It is hoped that the research, by Queen’s University Belfast (QUB), will help pave the way for the treatment becoming more mainstream.
Ciara Reilly, chief executive of the Music Therapy Trust which provides theservice in Northern Ireland, said: “The findings are dramatic and underscore the need for music therapy to be made available as a mainstream treatment option.
“For a long time we have relied on anecdotal evidence and small-scale researchfindings about how well music therapy works. Now we have robust clinicalevidence to show its beneficial effects.”
It is estimated that about 20% of Northern Ireland’s youth population presentwith a mental health problem before their 18th birthday.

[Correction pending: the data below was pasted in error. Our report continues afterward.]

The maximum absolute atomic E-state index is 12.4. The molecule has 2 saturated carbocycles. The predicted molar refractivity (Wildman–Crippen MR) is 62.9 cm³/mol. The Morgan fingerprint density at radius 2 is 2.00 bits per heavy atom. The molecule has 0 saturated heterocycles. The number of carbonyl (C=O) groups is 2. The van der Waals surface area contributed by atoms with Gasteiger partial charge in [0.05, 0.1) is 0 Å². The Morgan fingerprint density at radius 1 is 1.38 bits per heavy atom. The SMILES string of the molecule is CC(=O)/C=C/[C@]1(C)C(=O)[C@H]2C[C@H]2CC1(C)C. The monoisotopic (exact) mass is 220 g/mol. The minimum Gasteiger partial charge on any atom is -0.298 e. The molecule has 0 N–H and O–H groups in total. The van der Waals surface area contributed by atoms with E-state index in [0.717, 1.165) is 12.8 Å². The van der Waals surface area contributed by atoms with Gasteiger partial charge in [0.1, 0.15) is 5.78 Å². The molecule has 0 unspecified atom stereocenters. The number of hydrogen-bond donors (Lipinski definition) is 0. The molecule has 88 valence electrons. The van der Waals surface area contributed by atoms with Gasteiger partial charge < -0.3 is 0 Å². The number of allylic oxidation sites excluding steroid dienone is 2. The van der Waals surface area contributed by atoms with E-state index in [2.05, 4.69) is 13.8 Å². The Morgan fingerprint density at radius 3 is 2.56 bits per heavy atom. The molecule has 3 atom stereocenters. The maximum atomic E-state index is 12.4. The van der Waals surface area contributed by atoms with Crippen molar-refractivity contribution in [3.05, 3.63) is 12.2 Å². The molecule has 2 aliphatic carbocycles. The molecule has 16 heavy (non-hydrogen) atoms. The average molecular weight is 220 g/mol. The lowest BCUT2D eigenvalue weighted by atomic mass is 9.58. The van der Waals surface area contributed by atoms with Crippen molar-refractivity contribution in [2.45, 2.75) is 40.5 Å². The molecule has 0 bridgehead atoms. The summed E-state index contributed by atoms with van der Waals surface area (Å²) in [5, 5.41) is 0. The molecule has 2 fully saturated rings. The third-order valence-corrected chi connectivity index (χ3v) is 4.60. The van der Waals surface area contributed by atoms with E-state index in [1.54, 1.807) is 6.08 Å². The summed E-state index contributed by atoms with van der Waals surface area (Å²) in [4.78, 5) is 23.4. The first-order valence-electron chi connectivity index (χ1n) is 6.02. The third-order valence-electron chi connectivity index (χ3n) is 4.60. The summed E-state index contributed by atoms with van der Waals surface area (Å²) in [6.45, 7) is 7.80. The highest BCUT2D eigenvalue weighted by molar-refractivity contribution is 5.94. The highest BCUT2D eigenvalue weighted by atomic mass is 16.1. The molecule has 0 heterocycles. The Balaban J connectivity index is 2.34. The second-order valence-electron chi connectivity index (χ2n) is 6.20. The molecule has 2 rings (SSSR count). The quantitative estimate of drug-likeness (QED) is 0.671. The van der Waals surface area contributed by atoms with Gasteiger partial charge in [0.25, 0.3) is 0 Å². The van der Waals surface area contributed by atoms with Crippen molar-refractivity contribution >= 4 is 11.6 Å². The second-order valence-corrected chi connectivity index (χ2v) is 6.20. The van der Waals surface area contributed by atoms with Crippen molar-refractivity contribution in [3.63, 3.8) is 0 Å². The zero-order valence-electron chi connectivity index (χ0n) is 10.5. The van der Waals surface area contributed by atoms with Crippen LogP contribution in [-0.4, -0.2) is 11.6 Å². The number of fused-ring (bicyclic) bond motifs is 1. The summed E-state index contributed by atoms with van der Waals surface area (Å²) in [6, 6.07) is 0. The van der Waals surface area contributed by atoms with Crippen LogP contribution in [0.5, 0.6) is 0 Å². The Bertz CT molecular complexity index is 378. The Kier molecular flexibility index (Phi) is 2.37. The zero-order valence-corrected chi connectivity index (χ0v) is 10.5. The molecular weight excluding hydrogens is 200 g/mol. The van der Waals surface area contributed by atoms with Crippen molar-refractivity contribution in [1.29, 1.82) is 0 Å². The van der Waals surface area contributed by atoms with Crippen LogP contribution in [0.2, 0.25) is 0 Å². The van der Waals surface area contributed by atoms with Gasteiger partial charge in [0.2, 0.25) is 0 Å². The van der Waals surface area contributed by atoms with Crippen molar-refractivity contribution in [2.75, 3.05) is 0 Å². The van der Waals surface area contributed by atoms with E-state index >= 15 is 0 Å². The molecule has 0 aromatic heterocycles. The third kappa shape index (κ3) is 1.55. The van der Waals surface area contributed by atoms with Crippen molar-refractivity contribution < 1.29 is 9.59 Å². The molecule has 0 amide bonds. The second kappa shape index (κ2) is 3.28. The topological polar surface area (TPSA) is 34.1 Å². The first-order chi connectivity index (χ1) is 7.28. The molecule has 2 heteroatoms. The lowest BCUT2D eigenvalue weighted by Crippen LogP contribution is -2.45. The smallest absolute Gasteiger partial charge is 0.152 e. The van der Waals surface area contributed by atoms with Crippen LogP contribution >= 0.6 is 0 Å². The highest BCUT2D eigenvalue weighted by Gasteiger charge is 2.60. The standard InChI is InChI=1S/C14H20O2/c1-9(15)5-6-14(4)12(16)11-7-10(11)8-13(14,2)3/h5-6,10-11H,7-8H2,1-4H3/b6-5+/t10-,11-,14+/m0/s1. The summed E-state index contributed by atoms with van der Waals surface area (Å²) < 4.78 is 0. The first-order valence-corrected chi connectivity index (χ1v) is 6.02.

Researchers monitored 251 young people aged between eight and 16 between March 2011 and May of this year.
Participants were divided into two groups, with 128 being given the usual care options, while 123 were assigned additional music therapy. All of the young people were being treated for emotional, developmental or behavioural problems.
The study, which was funded by the Big Lottery fund, found that those whoreceived music therapy had improved communicative and interactive skills,compared to those who only received usual care options.
Early findings suggest that the benefits sustained as a result of music therapyare long-term.
Professor Sam Porter of the School of Nursing and Midwifery at QUB, who led the study, said the results were “hugely significant” in terms of determiningtreatments.